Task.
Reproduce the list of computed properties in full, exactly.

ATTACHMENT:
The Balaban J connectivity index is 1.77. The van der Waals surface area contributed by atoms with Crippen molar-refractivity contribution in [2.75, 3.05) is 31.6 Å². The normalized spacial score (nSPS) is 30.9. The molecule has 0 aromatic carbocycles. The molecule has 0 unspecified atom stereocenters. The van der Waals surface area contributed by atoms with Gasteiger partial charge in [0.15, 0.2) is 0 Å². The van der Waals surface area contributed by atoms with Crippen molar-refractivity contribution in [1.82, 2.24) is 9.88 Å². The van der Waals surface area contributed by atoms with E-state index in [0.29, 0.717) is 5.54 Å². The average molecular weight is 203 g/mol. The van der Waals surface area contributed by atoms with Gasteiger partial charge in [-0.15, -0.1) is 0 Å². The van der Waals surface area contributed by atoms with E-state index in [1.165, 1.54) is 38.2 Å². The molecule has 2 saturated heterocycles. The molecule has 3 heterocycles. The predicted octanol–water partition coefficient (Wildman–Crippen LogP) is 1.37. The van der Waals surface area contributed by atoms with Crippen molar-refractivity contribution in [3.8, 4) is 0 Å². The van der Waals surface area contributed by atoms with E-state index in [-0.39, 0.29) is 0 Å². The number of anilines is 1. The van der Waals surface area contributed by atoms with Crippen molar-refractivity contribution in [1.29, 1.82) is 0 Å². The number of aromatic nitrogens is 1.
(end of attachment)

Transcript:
The Balaban J connectivity index is 1.77. The van der Waals surface area contributed by atoms with Crippen molar-refractivity contribution in [2.75, 3.05) is 31.6 Å². The normalized spacial score (nSPS) is 30.9. The molecule has 0 aromatic carbocycles. The molecule has 0 unspecified atom stereocenters. The van der Waals surface area contributed by atoms with Gasteiger partial charge in [0.15, 0.2) is 0 Å². The van der Waals surface area contributed by atoms with Crippen molar-refractivity contribution in [1.82, 2.24) is 9.88 Å². The van der Waals surface area contributed by atoms with E-state index in [0.29, 0.717) is 5.54 Å². The average molecular weight is 203 g/mol. The van der Waals surface area contributed by atoms with Gasteiger partial charge in [-0.15, -0.1) is 0 Å². The van der Waals surface area contributed by atoms with E-state index in [1.165, 1.54) is 38.2 Å². The molecule has 2 saturated heterocycles. The molecule has 3 heterocycles. The predicted octanol–water partition coefficient (Wildman–Crippen LogP) is 1.37. The van der Waals surface area contributed by atoms with Crippen molar-refractivity contribution in [3.8, 4) is 0 Å². The van der Waals surface area contributed by atoms with E-state index in [-0.39, 0.29) is 0 Å². The number of anilines is 1. The van der Waals surface area contributed by atoms with Crippen molar-refractivity contribution in [1.29, 1.82) is 0 Å². The number of aromatic nitrogens is 1.